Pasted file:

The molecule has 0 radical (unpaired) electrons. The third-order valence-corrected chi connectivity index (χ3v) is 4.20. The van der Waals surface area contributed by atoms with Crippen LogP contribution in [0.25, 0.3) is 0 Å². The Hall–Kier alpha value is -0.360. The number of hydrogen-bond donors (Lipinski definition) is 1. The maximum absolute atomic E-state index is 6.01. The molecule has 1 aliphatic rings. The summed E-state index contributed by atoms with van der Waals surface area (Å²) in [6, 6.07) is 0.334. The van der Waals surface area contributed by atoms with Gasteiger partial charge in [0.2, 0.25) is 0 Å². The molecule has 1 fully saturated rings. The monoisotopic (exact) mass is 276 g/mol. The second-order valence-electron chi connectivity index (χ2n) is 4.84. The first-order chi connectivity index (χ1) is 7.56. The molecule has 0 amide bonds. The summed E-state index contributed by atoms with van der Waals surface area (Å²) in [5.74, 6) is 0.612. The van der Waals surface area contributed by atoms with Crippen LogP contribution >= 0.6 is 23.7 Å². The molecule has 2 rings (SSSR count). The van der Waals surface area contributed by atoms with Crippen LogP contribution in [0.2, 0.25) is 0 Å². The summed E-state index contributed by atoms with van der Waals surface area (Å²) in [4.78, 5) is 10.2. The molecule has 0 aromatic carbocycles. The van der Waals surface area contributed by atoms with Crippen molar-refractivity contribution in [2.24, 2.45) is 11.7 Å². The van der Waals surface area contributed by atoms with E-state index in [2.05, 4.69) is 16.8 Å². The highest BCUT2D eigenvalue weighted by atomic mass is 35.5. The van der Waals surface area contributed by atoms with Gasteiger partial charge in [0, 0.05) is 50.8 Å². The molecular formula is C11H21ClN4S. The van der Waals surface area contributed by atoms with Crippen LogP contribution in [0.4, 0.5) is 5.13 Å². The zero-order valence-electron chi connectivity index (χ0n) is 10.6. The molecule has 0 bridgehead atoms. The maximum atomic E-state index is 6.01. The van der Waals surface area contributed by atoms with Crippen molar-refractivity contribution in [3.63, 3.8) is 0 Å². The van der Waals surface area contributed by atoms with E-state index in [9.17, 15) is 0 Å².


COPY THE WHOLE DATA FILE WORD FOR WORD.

The molecule has 0 radical (unpaired) electrons. The third-order valence-corrected chi connectivity index (χ3v) is 4.20. The van der Waals surface area contributed by atoms with Crippen LogP contribution in [0.25, 0.3) is 0 Å². The Hall–Kier alpha value is -0.360. The number of hydrogen-bond donors (Lipinski definition) is 1. The maximum absolute atomic E-state index is 6.01. The molecule has 1 aliphatic rings. The summed E-state index contributed by atoms with van der Waals surface area (Å²) in [6, 6.07) is 0.334. The van der Waals surface area contributed by atoms with Gasteiger partial charge in [0.2, 0.25) is 0 Å². The molecule has 1 fully saturated rings. The monoisotopic (exact) mass is 276 g/mol. The second-order valence-electron chi connectivity index (χ2n) is 4.84. The first-order chi connectivity index (χ1) is 7.56. The molecule has 0 amide bonds. The summed E-state index contributed by atoms with van der Waals surface area (Å²) in [5.74, 6) is 0.612. The van der Waals surface area contributed by atoms with Crippen LogP contribution >= 0.6 is 23.7 Å². The molecule has 2 rings (SSSR count). The van der Waals surface area contributed by atoms with Crippen LogP contribution in [0.2, 0.25) is 0 Å². The summed E-state index contributed by atoms with van der Waals surface area (Å²) in [4.78, 5) is 10.2. The molecule has 0 aromatic carbocycles. The van der Waals surface area contributed by atoms with Crippen molar-refractivity contribution in [2.24, 2.45) is 11.7 Å². The van der Waals surface area contributed by atoms with E-state index in [2.05, 4.69) is 16.8 Å². The highest BCUT2D eigenvalue weighted by atomic mass is 35.5. The van der Waals surface area contributed by atoms with Gasteiger partial charge in [0, 0.05) is 50.8 Å². The molecular formula is C11H21ClN4S. The van der Waals surface area contributed by atoms with Crippen LogP contribution in [0.4, 0.5) is 5.13 Å². The zero-order valence-electron chi connectivity index (χ0n) is 10.6. The molecule has 0 bridgehead atoms. The maximum atomic E-state index is 6.01. The van der Waals surface area contributed by atoms with Crippen molar-refractivity contribution in [3.63, 3.8) is 0 Å². The van der Waals surface area contributed by atoms with E-state index in [9.17, 15) is 0 Å².